Smile Politely

The Ten Commandments of moving

If your last weekend was anything like mine, you are probably sitting in your new apartment, surrounded by half-unpacked boxes, swearing emphatically to anyone who will listen that you will never put yourself through the hell of moving ever again. Unfortunately, moving seems to be one of those inevitable and unpleasant realities of adult life, just as irksome as doing taxes and just as painful as heartburn. To make matters worse, grad students, as well as other 20-somethings, move often, and, as I exclaimed several times last weekend, “we have a shit-ton of stuff!”

Nevertheless, there are a few ways to assuage the wrath of the moving gods. Having moved every year for the past six years, I have compiled a list of my top ten best tips, given in no particular order of importance.

1. Thou shalt be label and log. (More generally: Thou shalt be organized.) People laugh at me for doing this, but I like to label and log my moving boxes. Once I fill a box, I write a specific number on it as well as its destination room. Then I fill out a spreadsheet with columns for box number, room, and contents. That way, when I unpack, I know that “extra tape, misc. fasteners, rope (?), and bookcase knickknacks” are in Box #16 in the office. Who’s laughing now, suckers?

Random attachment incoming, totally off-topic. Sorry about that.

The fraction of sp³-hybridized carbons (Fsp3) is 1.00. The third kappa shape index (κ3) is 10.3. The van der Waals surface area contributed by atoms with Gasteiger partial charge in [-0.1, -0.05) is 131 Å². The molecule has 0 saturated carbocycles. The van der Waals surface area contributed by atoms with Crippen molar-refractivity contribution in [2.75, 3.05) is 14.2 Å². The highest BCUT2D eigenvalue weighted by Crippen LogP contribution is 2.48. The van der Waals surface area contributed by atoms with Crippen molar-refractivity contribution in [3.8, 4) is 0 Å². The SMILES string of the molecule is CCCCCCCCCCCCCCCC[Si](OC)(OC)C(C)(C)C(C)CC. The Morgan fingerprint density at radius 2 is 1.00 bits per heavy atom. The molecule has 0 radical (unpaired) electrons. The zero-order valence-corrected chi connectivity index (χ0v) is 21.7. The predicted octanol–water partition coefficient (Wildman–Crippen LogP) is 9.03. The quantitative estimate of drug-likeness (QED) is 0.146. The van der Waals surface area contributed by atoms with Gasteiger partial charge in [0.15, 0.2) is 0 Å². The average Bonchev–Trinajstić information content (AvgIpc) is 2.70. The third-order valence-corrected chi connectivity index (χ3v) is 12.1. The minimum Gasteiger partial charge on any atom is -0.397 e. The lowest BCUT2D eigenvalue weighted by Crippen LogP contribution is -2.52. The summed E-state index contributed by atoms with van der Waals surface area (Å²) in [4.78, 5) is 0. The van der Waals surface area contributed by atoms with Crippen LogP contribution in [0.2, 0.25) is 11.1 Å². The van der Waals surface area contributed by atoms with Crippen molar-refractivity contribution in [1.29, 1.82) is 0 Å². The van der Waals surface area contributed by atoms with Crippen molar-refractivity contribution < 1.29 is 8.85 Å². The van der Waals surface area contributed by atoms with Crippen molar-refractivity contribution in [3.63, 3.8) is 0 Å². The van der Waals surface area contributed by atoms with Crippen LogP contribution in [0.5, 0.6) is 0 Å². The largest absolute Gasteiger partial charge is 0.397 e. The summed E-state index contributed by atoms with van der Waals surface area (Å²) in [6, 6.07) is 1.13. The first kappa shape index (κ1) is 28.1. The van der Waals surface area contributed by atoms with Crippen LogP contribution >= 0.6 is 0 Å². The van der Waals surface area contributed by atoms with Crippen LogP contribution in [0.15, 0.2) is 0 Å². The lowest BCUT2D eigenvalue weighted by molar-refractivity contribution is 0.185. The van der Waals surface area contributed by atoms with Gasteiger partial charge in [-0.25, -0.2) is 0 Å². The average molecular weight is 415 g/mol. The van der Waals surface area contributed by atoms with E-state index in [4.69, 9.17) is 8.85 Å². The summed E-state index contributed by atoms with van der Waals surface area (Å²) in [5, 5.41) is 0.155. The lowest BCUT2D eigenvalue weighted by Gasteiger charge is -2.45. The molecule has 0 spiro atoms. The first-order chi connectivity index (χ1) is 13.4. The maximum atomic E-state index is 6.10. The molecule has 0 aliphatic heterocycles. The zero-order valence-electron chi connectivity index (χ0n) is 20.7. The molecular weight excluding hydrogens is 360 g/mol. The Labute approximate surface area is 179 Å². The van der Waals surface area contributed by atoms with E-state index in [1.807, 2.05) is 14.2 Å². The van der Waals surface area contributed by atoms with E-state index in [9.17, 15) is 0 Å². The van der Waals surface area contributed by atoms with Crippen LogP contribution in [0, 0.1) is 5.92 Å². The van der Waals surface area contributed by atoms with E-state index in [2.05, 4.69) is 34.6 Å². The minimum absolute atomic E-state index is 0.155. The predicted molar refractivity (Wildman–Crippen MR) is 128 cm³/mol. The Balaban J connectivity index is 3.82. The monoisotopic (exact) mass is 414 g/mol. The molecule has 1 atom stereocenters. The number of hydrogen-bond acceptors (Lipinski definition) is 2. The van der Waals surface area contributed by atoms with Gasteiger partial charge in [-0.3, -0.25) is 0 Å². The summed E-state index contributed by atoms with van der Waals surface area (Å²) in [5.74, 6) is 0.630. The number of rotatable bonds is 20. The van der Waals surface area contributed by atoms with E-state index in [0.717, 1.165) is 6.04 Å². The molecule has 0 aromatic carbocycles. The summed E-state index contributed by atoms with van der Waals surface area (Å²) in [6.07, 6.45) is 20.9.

2. Thou shalt expect and prepare for incompetence at every turn. During a move, it is useful to anticipate many things going wrong. Double check that your utilities at the new apartment are scheduled to be turned on the day before you move in and turned off at the old place the day after. If you have a landline, make sure to tell your service provider that you want to keep your old number because apparently, such things are not always assumed. In short, you are not in control of every part of your move, so it is helpful to be prepared and ready for any slip-ups outside of your control along the way.